Have you been constantly trying to conceive without success? Are you wondering if you or your partner could be infertile? Infertility is a common problem for many men and women. Although this list should not be used to diagnose infertility, it can be used as a guide to help you understand some common reasons for infertility. Medically speaking, a risk factor is anything that increases your chance of developing a condition, disease or symptom. Although there are some reasons for infertility that you do not have control over, such as your age, there are many things that you can do to increase your chances of conceiving.
Reasons for Infertility
It should come as no surprise that a woman’s age can affect her fertility. As a woman’s age increases, her fertility tends to decrease. Women start to have trouble conceiving at about 32 years old and this decline continues with age. By 40, a woman’s chance of becoming pregnant is down to 67%. After five years, this same woman’s chance of becoming pregnant has gone down to 15%. Although men are not affected like women, middle aged men are usually less fertile than men in their 20s. Like women, men’s fertility begins to decrease after the age of 40.
Smoking is also known to increase the risk of infertility in both men and women. This is because smoking releases more than 7000 chemicals in the body and affects all organs, including reproductive organs. Smoking can affect women’s ability to ovulate and can damage their eggs. Smoking can affect men’s sperm count and mobility, and can also cause erectile dysfunction.
Although drinking alcohol can help you relax at the end of a long day, especially when you are stressed about not being able to conceive, alcohol consumption can lower your fertility. Although drinking alcohol in moderation has not been shown to affect all men, it can lower fertility in men who have a low sperm count. So, drinking two or more drinks per day may be as harmful as binge drinking (five+ drinks during one occasion). Heavy alcohol consumption can also cause abnormal menstrual cycles, which can make it more difficult to predict ovulation.
Leading a sedentary lifestyle
Although it can be difficult to find time to exercise, leading a sedentary lifestyle can lead to weight gain and obesity. Being overweight and not exercising are common reasons for infertility in women. When body fat levels are 10-15% above normal, a woman’s body starts to produce more estrogen than needed, which can throw off the reproductive cycle. In addition, men who are overweight are more likely to have abnormal sperm.
Anorexia and bulimia usually come to mind with the term “eating disorder”. Even though women who engage in extreme diet and exercise may not meet the criteria for an eating disorder diagnosis, women who are underweight are also likely to experience problems with fertility. When body fat levels are 10-15% below normal, a woman’s reproductive system can completely shut down. Like women who are underweight, vegetarians and vegans may lack important vitamin and nutrients including B-12, zinc, iron and folic acid, which makes it more difficult to conceive.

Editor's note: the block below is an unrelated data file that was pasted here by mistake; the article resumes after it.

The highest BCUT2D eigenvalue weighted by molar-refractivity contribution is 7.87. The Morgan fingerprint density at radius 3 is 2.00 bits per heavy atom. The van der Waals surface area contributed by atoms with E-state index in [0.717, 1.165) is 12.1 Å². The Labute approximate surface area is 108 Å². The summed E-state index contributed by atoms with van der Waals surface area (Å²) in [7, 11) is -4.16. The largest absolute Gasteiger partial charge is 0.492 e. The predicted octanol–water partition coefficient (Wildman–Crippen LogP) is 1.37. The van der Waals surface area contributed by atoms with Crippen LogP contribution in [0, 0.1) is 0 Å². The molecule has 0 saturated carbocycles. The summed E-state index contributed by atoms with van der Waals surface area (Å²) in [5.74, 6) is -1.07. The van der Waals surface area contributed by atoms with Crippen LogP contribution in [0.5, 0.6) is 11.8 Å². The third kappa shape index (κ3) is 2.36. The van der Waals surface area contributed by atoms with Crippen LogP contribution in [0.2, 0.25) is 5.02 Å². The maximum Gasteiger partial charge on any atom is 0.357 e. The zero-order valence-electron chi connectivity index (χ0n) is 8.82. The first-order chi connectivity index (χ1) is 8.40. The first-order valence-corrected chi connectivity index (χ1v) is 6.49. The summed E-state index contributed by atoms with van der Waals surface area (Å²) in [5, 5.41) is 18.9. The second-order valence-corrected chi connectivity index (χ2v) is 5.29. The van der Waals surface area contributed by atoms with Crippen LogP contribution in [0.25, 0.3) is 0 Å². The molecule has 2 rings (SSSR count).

Just like the lack of exercise can cause problems with fertility, over exercising can also cause problems. Women who exercise more than seven hours per week can have trouble ovulating and have irregular menstrual cycles. When too much exercise results in the loss of too much body fat, a woman’s estrogen levels can change resulting in infertility. Even when menstrual cycles continue to be consistent, just four hours of intense exercise per week can lower a woman’s chances of conception by 40%. Too much exercise can also cause infertility in men because when his body becomes overheated and his temperature rises above 96 degrees, it can cause sperm to die. Men who are underweight (i.e. have low body fat) may also experience low sperm mobility.
Sexually transmitted diseases
If you and your partner are monogamous, STDs may not be on your radar. However, if either of you had multiple sex partners in the past and condoms were not always used, it could be a good idea to be tested if you haven’t already done so. Chlamydia and gonorrhea are two STDs that do not always have obvious symptoms, but both can cause infertility in men and women if left untreated.
Occupational and environmental risks
Prolonged exposure to high levels of stress, high temperatures, chemicals, radiation, or heavy electromagnetic or microwave emissions may reduce fertility in both men and women. In addition, men and women may also become infertile if exposed to certain pesticides, herbicides, lead, and solvents. If this describes your work environment or your partner’s, you may want to see what you can do to limit exposure.
Experiencing stress can affect both men and women. When women are stressed, it affects ovulation. When men are stressed, it can reduce sperm production. Since our brains control both reproductive hormones and stress hormones, when stress hormones are high, they can stop menstruation in women. Stress is one of the major reasons for infertility since not having sex affects your chance of conceiving. In addition, being stressed about not being able to conceive can create a cycle (no baby = stress and stress= no baby).
If you have a chronic illness like diabetes, lupus, arthritis, hypertension, or asthma, your body may be under a great deal of physical stress. This stress can interfere with normal functions such as ovulation. Conditions that lead to weight loss can stop menstruation altogether, making it very difficult to conceive. Treatment for diseases such as lupus or rheumatoid arthritis may also decrease fertility because treatment includes taking hormones that stop you from ovulating.